(1972/Criterion Collection Blu-ray)
A- Sound: B+
Extras: C+ Film: B-
continues to rigorously re-release and update much of their back catalog for
Blu-ray, and Andrei Tarkovsky's Solaris
is one of the latest to get the deluxe treatment. Often seen as a Russian imitation of 2001: A Space Odyssey (on Blu-ray,
reviewed elsewhere on this site), Solaris
has long lived in the shadow of that epic cinematic achievement. While there
are a few similarities, Tarkovsky took a much different route that feels more
organic and human than Kubrick's tale of technology gone amok.
enough, Solaris was limited by
budgetary constraints and could not have approached the grandeur and scale seen
in that earlier film even if that's what had been desired. Much of the runtime is consumed by scenes that
take place on Earth, and when on the space station, the sets are either basic
or more like a room you'd find in a typical house.
these limitations, the filmmakers were constantly coming up with ways to take
common everyday places and things and disguise them as the world of the future.
One scene in particular sees them
re-purposing the city of Tokyo
into a futuristic metropolis, aided only by camera trickery and sound design. While the effect doesn't come off quite as
intended, it works well enough to pass without too much questioning from the
as I enjoyed it, there are those who have been unimpressed with certain aspects
of this screen translation (the author of the source material among them), but
over the years public opinion has shifted enough for it to be considered worthy
of classic status.
needed some form of reappraisal is understandable - it can be difficult to
decipher what's going on the first time through it. However subsequent viewings provide clarity
and reveal layers that had gone previously unnoticed, making the experience of
watching it over again all the more enriching.
track is clean and well preserved. It is
in Russian with optional English subtitles; the track is uncompressed PCM mono,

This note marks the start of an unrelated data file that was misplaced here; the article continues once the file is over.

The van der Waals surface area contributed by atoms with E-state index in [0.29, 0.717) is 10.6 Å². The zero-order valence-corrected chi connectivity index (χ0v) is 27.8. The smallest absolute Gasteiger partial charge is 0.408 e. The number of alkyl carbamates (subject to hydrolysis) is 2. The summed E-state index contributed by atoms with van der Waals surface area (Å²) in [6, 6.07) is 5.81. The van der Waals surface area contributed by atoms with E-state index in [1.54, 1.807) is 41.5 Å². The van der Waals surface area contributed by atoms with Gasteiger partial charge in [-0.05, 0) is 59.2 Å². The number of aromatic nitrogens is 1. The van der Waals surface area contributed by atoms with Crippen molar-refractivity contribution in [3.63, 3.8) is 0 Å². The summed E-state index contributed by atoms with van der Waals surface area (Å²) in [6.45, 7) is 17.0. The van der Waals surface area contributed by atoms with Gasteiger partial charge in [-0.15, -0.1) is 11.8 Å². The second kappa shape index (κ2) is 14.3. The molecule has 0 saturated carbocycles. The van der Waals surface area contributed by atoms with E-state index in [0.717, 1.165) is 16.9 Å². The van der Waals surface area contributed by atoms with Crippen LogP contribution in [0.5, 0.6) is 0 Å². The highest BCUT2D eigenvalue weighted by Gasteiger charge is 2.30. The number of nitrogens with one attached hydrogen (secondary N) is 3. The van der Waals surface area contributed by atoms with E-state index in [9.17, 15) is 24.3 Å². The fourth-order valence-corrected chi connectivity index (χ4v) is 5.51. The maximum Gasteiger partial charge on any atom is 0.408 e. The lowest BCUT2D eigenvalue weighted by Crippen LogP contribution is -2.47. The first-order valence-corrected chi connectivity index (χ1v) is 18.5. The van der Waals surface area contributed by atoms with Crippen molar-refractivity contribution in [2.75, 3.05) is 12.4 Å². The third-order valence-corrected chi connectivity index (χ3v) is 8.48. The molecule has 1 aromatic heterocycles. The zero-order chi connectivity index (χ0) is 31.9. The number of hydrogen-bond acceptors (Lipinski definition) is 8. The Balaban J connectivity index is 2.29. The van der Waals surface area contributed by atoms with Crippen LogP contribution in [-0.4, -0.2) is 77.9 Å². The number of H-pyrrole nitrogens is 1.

and retains the original sound mix. Though
the image quality is similar to that of the DVD, it has been beefed up
significantly since the older Criterion Collection release, with improvement
most noticeable in scenes featuring a lot of white, as well as considerable
leaps forward to be seen in the few scenes that are monochromatic. One scene that was the wrong color has been
correct and the 1080p digital High Definition 2.35:1 aspect ratio far
outperforms all previous versions.
include several interviews about Tarkovsky, as well as a rather nice booklet
that features a translated article written by Akira Kurosawa in praise of the
director. There is also a full length
audio commentary, but while it is conducted with a lot of insight, there is
very little enthusiasm to be heard, making it quite the chore to listen to
without dozing off.
Solaris is anything but briskly paced,
but the haunting camerawork provides every shot with lots of information for
the viewer to pore over; helping along what could have become an exercise in
tedium. Although this isn't a film that
will appeal to everyone, admirers of classic science fiction would do well to
see it if they haven't done so already.
on the older Criterion DVD and the 2002 Stephen Soderbergh remake of the film,
try this link:
- David Milchick